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1. starting discussion page here

Anonymous

• CommentRowNumber2.
• CommentAuthorGuest
• CommentTimeJun 5th 2022

This article needs to be split, because there is a significant difference between rational functions in the function algebra of a field, vs what is described as “rational fractions” in this article, the field of fractions of a polynomial ring. The second are usually called “rational expressions” in typical school algebra; Frank Quinn calls the second object “polynomial fractions” in Proof Projects for Teachers. In particular, rational expressions form a field of fractions. However, rational functions over a field do not form a field of fractions, due to issues involving the definition of partial functions and division by zero.

• CommentRowNumber3.
• CommentAuthorUrs
• CommentTimeJun 5th 2022

Sounds good, please do split, if you have the energy.

2. removing the first definition and keeping the second, going to create new article with the first definition

Anonymous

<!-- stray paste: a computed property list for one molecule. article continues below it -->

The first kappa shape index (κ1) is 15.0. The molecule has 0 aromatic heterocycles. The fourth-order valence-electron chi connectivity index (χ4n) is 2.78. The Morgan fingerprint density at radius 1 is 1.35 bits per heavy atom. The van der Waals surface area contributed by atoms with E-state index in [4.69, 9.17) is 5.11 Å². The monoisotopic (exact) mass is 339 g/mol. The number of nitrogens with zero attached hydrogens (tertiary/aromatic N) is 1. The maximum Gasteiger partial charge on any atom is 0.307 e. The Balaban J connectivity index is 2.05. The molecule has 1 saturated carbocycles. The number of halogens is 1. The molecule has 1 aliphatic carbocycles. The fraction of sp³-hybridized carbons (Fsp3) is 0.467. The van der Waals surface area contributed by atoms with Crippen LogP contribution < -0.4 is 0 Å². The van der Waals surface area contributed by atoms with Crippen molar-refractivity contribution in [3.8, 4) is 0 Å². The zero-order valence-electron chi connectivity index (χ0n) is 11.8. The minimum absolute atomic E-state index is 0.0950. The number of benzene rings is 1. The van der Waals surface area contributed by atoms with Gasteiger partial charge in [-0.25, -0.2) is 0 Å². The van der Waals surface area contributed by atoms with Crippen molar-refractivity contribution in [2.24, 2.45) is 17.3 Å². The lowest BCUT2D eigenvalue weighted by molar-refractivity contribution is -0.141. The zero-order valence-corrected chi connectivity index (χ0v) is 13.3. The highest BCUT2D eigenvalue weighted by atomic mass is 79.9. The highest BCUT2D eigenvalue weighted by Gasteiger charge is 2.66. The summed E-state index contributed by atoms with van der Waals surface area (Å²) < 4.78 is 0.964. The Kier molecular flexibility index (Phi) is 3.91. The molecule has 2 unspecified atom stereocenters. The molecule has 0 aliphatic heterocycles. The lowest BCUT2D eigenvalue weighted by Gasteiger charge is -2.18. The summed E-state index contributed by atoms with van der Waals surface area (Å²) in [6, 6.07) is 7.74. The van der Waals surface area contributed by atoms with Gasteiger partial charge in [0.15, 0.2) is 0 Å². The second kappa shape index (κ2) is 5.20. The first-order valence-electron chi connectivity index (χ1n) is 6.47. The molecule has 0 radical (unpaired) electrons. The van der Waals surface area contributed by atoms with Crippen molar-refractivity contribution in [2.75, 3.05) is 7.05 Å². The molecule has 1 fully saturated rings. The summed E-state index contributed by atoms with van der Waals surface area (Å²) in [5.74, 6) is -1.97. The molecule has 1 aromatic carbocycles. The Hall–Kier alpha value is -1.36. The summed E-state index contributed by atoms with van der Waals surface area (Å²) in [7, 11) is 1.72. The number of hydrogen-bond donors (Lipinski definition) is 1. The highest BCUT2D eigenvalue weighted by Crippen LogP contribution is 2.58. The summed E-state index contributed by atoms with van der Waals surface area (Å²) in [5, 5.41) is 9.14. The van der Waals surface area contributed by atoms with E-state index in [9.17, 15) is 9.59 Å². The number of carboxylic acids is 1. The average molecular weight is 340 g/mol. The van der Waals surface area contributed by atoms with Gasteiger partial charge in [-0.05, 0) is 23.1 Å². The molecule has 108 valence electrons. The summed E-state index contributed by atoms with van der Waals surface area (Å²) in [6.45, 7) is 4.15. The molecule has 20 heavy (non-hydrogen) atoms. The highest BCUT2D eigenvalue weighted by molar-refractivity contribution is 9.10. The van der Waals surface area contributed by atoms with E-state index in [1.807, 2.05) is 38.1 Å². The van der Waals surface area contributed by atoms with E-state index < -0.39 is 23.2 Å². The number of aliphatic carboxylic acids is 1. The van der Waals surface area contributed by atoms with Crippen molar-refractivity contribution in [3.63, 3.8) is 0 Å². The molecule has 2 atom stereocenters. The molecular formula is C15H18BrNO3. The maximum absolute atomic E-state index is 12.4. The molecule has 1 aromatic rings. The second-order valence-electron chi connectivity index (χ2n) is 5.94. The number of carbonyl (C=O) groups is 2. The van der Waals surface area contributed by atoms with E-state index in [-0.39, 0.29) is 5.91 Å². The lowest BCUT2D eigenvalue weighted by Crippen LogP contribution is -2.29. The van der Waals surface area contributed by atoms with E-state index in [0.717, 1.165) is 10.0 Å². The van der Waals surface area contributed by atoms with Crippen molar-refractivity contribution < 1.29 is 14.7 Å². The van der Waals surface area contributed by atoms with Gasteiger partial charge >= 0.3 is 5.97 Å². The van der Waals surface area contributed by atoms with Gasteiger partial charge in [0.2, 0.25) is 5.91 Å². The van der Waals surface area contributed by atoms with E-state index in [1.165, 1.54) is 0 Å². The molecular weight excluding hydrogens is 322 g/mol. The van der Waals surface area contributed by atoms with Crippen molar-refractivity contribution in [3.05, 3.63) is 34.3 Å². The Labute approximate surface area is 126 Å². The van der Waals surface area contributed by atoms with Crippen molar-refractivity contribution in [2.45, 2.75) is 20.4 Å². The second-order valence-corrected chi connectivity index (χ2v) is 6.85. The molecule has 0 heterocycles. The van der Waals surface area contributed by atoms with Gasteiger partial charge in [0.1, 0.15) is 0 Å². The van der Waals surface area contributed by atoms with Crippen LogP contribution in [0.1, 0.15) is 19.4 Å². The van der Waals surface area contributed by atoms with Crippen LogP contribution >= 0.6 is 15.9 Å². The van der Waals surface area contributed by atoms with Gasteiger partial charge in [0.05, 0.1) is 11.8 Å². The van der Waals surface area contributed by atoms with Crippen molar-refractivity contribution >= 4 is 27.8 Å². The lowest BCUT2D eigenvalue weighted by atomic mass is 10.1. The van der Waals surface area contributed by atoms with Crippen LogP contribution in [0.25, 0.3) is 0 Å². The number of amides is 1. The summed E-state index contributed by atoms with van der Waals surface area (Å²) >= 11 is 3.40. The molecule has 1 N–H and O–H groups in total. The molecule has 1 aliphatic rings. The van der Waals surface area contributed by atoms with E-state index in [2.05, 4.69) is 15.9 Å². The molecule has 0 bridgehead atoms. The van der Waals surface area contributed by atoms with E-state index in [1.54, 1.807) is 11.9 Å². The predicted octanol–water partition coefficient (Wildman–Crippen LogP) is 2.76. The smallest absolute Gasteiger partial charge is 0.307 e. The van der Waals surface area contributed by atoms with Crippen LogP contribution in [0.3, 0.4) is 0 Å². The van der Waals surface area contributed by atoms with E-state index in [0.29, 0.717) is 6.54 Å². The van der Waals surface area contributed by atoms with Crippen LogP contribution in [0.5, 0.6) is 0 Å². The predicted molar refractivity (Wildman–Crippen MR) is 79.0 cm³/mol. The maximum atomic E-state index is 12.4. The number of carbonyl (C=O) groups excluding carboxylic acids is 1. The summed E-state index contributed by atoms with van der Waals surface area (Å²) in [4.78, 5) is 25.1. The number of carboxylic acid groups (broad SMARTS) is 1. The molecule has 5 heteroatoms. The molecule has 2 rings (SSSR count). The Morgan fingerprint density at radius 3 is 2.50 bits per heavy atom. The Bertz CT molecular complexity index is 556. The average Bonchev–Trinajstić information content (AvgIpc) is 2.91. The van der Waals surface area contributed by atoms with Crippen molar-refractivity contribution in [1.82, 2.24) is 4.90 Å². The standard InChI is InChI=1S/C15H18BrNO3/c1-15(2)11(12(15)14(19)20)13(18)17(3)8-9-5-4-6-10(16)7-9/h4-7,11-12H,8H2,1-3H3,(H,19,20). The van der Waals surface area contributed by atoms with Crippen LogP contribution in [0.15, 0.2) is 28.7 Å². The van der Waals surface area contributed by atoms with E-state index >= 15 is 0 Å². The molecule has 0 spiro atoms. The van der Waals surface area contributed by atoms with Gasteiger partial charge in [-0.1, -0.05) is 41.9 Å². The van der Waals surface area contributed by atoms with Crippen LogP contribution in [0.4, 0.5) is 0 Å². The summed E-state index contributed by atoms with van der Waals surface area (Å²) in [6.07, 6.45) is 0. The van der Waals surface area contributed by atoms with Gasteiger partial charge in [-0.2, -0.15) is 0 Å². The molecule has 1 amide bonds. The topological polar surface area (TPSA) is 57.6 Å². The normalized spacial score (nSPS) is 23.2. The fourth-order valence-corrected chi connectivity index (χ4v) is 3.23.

3. on the contrary it seems that “rational function” is also used for rational expressions/polynomial fractions in arithmetic geometry, which should also deserve its own page separate from rational functions as actually partial functions.

Anonymous

• CommentRowNumber6.
• CommentAuthorDmitri Pavlov
• CommentTimeJun 5th 2022
• (edited Jun 6th 2022)

The new definition seems to claim that $1/(x^p-x)$ in the field $\mathbf{Z}/p$ is not a rational function.

This contradicts the standard terminology: https://stacks.math.columbia.edu/tag/01RT. It also contradicts the Wikipedia article, which talks about the field of fractions of $k[X]$.

I suggest reverting to the old definition.

4. fixed definition and linked to division

Anonymous